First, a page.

Telman Ismailov moves to France with family as Interpol issues red notice
Following Telman Ismailov, his brother Vagif Ismailov, former officer of the Ministry of Internal Affairs, was arrested in absentia on murder charges.
The Moscow Basmanny Court satisfied the prosecution request for an in-absentia arrest of Vagif Ismailov, a former officer of the Ministry of Internal Affairs and the brother of Telman Ismailov, the founder of the Cherkizovsky Market. He was indicted in absentia under Art. 222 of the Criminal Code (Illegal Storage of Firearms) and Art. 105 of the Criminal Code (Murder). As Rosbalt reported citing its sources, the arrest is necessary to put him on the international wanted list: he has been on the run since the autumn of 2016, when his other brother Rafik Ismailov was detained. It was Rafik Ismailov's helpers Sergei Gavryushin and Garry Belotserkovsky who testified against Vagif.
Vagif Ismailov was believed to have been in Russia trying to influence the investigation of the criminal case through his ties in various law enforcement agencies. He was assumed to have been the one covering his family members, as an ex-officer of the MIA. However, it turned out later that until recently Telman, Vagif and the family lived in a mansion on the premises of the Mardan Palace hotel complex in Antalya. Then he left Turkey and moved to France for fear he might be extradited to Russia. The Ismailovs are known to have real estate in other countries as well.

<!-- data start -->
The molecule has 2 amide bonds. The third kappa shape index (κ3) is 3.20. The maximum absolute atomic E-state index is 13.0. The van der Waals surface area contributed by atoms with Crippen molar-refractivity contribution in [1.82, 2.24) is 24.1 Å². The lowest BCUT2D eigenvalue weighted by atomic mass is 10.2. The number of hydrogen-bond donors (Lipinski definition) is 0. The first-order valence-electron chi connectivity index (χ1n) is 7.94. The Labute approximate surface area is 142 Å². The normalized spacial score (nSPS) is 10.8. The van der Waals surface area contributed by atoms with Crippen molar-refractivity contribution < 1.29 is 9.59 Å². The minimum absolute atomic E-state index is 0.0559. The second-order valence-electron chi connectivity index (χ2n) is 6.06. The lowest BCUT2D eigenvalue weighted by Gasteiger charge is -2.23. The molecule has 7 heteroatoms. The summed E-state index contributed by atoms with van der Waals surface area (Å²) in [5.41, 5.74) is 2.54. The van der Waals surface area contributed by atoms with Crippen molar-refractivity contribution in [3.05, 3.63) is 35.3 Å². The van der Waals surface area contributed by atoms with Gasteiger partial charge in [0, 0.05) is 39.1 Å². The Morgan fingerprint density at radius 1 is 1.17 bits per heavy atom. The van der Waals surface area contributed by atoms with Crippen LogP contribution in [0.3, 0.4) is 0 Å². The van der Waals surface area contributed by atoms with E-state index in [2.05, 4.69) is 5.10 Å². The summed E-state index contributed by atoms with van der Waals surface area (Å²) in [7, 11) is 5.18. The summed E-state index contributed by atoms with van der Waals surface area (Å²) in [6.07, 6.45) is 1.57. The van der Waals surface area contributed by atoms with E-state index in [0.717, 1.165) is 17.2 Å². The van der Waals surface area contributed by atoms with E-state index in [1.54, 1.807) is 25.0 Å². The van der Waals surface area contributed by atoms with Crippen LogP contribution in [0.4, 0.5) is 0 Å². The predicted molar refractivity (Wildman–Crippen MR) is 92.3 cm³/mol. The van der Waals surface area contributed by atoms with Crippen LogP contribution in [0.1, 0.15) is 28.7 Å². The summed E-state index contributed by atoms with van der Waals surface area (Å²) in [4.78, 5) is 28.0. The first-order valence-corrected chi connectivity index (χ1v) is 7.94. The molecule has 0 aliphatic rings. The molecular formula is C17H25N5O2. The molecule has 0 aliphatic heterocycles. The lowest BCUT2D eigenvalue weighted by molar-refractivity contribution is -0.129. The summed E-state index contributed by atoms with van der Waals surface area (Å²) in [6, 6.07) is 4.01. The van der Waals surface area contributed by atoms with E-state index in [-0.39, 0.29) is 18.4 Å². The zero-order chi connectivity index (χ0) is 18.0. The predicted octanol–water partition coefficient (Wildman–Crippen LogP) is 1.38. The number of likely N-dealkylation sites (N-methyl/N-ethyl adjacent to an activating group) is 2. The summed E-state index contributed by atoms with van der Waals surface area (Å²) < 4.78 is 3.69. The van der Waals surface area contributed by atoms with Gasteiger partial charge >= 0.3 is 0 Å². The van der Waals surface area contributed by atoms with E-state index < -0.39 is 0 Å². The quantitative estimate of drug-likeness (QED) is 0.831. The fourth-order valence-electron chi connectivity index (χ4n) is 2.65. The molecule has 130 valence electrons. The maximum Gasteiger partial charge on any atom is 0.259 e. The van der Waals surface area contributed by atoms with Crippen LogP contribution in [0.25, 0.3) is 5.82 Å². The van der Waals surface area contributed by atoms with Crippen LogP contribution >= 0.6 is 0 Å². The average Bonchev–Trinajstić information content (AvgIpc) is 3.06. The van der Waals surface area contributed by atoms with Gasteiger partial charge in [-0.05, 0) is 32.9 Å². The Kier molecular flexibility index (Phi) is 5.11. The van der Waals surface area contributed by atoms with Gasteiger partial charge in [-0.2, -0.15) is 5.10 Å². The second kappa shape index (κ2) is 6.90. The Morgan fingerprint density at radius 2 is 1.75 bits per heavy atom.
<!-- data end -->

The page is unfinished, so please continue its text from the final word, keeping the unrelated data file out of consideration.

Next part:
It is worth noting that the Turkish police also have questions to the businessman. According to law enforcers, Telman Ismailov is involved in the murder of Rovshan Dzhaniev (Rovshan Lenkoransky), the thief in law. Turkish security services suspect him of being the one who gave the information about Dzhaniev’s whereabouts to Nadir Salifov aka Guli. The clans of Guli and Lenkoransky are known to have been enemies for a long time.
It should be reminded that Telman Ismailov was charged on November 11 with two murders in Russia (items (a), (g), (e), part 2 of Art. 105; part 3 of Art. 222 of the Criminal Code), and an Interpol arrest warrant was issued for him several days later.
Saburova believes that the Russian authorities violated articles 2 and 5 of the European Convention for the Protection of Human Rights and Fundamental Freedoms, guaranteeing the right to life, as well as the right to freedom and personal inviolability.